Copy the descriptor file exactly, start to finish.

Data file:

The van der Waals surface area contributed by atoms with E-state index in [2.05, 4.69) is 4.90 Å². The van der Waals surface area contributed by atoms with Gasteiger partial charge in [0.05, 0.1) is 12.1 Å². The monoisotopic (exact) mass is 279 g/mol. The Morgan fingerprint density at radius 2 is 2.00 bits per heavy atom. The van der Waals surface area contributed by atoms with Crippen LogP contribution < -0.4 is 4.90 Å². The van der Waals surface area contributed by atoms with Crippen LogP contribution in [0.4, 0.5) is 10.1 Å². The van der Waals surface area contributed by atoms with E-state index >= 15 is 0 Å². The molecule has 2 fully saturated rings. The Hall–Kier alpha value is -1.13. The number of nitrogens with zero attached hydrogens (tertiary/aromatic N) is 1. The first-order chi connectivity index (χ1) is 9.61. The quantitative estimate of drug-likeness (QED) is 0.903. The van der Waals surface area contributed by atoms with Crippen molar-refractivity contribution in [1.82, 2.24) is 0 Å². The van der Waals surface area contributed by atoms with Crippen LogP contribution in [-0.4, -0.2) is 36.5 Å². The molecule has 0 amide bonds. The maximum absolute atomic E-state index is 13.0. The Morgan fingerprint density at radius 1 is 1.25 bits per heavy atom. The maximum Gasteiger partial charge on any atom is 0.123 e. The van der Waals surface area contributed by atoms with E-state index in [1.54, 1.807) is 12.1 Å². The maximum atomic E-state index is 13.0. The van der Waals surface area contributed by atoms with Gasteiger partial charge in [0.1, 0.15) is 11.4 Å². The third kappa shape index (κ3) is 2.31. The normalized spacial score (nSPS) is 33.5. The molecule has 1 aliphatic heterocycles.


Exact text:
The van der Waals surface area contributed by atoms with E-state index in [2.05, 4.69) is 4.90 Å². The van der Waals surface area contributed by atoms with Gasteiger partial charge in [0.05, 0.1) is 12.1 Å². The monoisotopic (exact) mass is 279 g/mol. The Morgan fingerprint density at radius 2 is 2.00 bits per heavy atom. The van der Waals surface area contributed by atoms with Crippen LogP contribution < -0.4 is 4.90 Å². The van der Waals surface area contributed by atoms with Crippen LogP contribution in [0.4, 0.5) is 10.1 Å². The van der Waals surface area contributed by atoms with E-state index >= 15 is 0 Å². The molecule has 2 fully saturated rings. The Hall–Kier alpha value is -1.13. The number of nitrogens with zero attached hydrogens (tertiary/aromatic N) is 1. The first-order chi connectivity index (χ1) is 9.61. The quantitative estimate of drug-likeness (QED) is 0.903. The van der Waals surface area contributed by atoms with Crippen molar-refractivity contribution in [1.82, 2.24) is 0 Å². The van der Waals surface area contributed by atoms with Crippen LogP contribution in [-0.4, -0.2) is 36.5 Å². The molecule has 0 amide bonds. The maximum absolute atomic E-state index is 13.0. The Morgan fingerprint density at radius 1 is 1.25 bits per heavy atom. The maximum Gasteiger partial charge on any atom is 0.123 e. The van der Waals surface area contributed by atoms with E-state index in [1.54, 1.807) is 12.1 Å². The maximum atomic E-state index is 13.0. The van der Waals surface area contributed by atoms with Gasteiger partial charge in [0.1, 0.15) is 11.4 Å². The third kappa shape index (κ3) is 2.31. The normalized spacial score (nSPS) is 33.5. The molecule has 1 aliphatic heterocycles.